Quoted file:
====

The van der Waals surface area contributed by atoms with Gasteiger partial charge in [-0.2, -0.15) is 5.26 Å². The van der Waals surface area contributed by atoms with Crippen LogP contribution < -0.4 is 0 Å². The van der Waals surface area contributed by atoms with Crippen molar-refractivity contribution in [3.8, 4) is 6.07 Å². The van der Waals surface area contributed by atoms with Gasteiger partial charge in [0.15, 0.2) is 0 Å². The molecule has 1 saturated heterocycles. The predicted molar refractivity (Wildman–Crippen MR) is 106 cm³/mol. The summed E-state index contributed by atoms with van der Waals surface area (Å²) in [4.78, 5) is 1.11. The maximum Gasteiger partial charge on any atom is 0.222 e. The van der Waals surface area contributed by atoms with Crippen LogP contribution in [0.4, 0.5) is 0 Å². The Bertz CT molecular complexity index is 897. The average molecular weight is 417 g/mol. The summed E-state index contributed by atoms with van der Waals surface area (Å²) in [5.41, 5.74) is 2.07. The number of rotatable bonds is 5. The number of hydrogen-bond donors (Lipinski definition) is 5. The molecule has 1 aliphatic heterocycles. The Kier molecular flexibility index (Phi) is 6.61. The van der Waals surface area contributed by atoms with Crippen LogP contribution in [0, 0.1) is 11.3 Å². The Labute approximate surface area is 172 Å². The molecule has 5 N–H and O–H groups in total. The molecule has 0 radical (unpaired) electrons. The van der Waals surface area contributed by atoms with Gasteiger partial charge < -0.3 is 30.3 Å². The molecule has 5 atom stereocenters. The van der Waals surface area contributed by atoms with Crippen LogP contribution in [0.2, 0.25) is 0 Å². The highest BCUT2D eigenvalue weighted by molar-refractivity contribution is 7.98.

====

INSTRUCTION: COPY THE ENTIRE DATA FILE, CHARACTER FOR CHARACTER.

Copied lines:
The van der Waals surface area contributed by atoms with Gasteiger partial charge in [-0.2, -0.15) is 5.26 Å². The van der Waals surface area contributed by atoms with Crippen LogP contribution < -0.4 is 0 Å². The van der Waals surface area contributed by atoms with Crippen molar-refractivity contribution in [3.8, 4) is 6.07 Å². The van der Waals surface area contributed by atoms with Gasteiger partial charge in [0.15, 0.2) is 0 Å². The molecule has 1 saturated heterocycles. The predicted molar refractivity (Wildman–Crippen MR) is 106 cm³/mol. The summed E-state index contributed by atoms with van der Waals surface area (Å²) in [4.78, 5) is 1.11. The maximum Gasteiger partial charge on any atom is 0.222 e. The van der Waals surface area contributed by atoms with Crippen LogP contribution in [0.4, 0.5) is 0 Å². The Bertz CT molecular complexity index is 897. The average molecular weight is 417 g/mol. The summed E-state index contributed by atoms with van der Waals surface area (Å²) in [5.41, 5.74) is 2.07. The number of rotatable bonds is 5. The number of hydrogen-bond donors (Lipinski definition) is 5. The molecule has 1 aliphatic heterocycles. The Kier molecular flexibility index (Phi) is 6.61. The van der Waals surface area contributed by atoms with Crippen LogP contribution in [0, 0.1) is 11.3 Å². The Labute approximate surface area is 172 Å². The molecule has 5 N–H and O–H groups in total. The molecule has 0 radical (unpaired) electrons. The van der Waals surface area contributed by atoms with Gasteiger partial charge < -0.3 is 30.3 Å². The molecule has 5 atom stereocenters. The van der Waals surface area contributed by atoms with Crippen LogP contribution in [0.2, 0.25) is 0 Å². The highest BCUT2D eigenvalue weighted by molar-refractivity contribution is 7.98.